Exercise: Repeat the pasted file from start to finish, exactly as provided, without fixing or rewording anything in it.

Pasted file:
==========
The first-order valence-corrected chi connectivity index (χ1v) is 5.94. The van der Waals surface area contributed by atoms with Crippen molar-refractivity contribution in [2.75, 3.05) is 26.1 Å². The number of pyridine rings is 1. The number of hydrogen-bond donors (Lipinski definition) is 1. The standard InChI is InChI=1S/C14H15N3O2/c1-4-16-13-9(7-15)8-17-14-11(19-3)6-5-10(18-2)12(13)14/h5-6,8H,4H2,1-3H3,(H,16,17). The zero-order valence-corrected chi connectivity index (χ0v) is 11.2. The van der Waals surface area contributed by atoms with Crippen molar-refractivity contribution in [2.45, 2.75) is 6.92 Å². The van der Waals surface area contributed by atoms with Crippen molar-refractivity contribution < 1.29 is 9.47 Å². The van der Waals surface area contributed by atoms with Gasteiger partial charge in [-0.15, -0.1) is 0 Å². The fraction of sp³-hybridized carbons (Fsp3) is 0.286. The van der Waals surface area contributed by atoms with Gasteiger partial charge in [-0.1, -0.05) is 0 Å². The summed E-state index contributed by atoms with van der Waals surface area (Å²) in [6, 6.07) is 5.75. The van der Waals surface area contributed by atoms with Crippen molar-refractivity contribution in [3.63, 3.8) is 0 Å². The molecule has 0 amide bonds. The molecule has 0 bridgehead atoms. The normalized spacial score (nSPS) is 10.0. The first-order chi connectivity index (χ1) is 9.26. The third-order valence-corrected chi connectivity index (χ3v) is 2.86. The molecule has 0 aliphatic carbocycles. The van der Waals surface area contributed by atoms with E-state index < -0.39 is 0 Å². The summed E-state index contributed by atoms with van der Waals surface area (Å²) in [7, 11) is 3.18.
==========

The first-order valence-corrected chi connectivity index (χ1v) is 5.94. The van der Waals surface area contributed by atoms with Crippen molar-refractivity contribution in [2.75, 3.05) is 26.1 Å². The number of pyridine rings is 1. The number of hydrogen-bond donors (Lipinski definition) is 1. The standard InChI is InChI=1S/C14H15N3O2/c1-4-16-13-9(7-15)8-17-14-11(19-3)6-5-10(18-2)12(13)14/h5-6,8H,4H2,1-3H3,(H,16,17). The zero-order valence-corrected chi connectivity index (χ0v) is 11.2. The van der Waals surface area contributed by atoms with Crippen molar-refractivity contribution in [2.45, 2.75) is 6.92 Å². The van der Waals surface area contributed by atoms with Crippen molar-refractivity contribution < 1.29 is 9.47 Å². The van der Waals surface area contributed by atoms with Gasteiger partial charge in [-0.15, -0.1) is 0 Å². The fraction of sp³-hybridized carbons (Fsp3) is 0.286. The van der Waals surface area contributed by atoms with Gasteiger partial charge in [-0.1, -0.05) is 0 Å². The summed E-state index contributed by atoms with van der Waals surface area (Å²) in [6, 6.07) is 5.75. The van der Waals surface area contributed by atoms with Crippen molar-refractivity contribution in [3.63, 3.8) is 0 Å². The molecule has 0 amide bonds. The molecule has 0 bridgehead atoms. The normalized spacial score (nSPS) is 10.0. The first-order chi connectivity index (χ1) is 9.26. The third-order valence-corrected chi connectivity index (χ3v) is 2.86. The molecule has 0 aliphatic carbocycles. The van der Waals surface area contributed by atoms with E-state index < -0.39 is 0 Å². The summed E-state index contributed by atoms with van der Waals surface area (Å²) in [7, 11) is 3.18.